Actually, it isn't. A tall sedan is merely a crossover utility vehicle. They are actually calling them CUVs now; not just the press, but the automakers' media flacks as well. I don't know that a real body-on-frame design is the cutoff between a CUV and an SUV, but I do know that the model X is only a crossover by at least everyone's definition but Tesla's.

    • Tesla does this for other cars of theirs. For instance the Tesla S is sold as a full size luxury sedan. If you compare it to other full size luxury sedans it is not even close to features, size or comfort-ability. However they claim that they are the best selling full sized luxury sedans, which they are. If you take the sedan and do a feature comparison it is a good mid-sized luxury sedan however in the sales in that segment they are not in any top sales.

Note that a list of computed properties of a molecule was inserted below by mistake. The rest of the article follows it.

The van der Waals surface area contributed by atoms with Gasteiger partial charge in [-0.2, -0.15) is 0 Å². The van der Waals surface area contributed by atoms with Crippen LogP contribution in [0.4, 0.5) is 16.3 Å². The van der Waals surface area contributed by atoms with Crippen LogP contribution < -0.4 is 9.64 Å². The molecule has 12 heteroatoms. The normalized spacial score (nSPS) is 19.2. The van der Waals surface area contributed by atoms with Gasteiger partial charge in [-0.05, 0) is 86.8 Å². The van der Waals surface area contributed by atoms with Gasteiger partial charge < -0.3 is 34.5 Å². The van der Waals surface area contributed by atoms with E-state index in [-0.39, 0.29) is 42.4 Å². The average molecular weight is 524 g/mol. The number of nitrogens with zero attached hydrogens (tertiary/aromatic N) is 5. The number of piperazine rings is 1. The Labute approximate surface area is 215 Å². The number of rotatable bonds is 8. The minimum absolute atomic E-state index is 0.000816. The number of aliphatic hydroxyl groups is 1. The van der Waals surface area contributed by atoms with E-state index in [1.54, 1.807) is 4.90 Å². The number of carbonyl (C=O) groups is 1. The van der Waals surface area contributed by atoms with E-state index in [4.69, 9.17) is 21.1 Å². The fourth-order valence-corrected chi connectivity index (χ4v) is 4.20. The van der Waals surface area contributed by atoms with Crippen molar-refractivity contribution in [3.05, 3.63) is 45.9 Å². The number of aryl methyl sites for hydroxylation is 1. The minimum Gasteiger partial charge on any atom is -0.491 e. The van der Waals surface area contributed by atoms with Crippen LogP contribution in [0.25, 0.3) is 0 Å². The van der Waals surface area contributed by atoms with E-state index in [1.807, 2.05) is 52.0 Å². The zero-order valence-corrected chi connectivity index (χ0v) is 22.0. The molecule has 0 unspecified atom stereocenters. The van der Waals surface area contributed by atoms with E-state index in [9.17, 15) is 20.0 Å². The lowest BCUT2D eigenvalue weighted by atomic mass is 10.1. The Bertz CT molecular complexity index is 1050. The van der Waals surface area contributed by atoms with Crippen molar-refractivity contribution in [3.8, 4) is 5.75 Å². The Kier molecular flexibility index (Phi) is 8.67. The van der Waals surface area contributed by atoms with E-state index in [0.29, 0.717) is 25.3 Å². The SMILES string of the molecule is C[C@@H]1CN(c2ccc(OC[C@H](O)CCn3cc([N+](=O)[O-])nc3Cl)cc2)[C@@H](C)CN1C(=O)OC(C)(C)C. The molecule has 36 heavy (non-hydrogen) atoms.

• How is it not an SUV? It's got seating for up to 7 people, more cargo space than a Subaru Forester (even more if you remove the seats), and all-wheel drive. It does have less clearance (5.4"), which may be a dealbreaker for some. Still, as someone who drives a Crosstrek right now, this would be my dream SUV. If I had the money, I'd get this and not even consider any other SUV.

    • by mjwx ( 966435 )

      It's like they took a Model S and then stretched it vertically a bit and called it a SUV. (And added FALCON DOORS!!) To most normal people that's not a SUV.

      I love Tesla, but the rationale of the Model X has always been a mystery to me.

      Because SUV is a word without a definition. Most SUV's are just jacked up hatchbacks or wagons with body kits. Almost none of them are suitable to go offroad and most don't even have greater ground clearance than their hatch/wagon counterparts. You can pretty much call anything an SUV as long as you've made it look slightly bigger and a lot uglier.

      There are good reasons us motoring enthusiasts go to great lengths to avoid having proper 4x4's thrown in with SUV's. A 4x4 like a Hilux or Patrol can be taken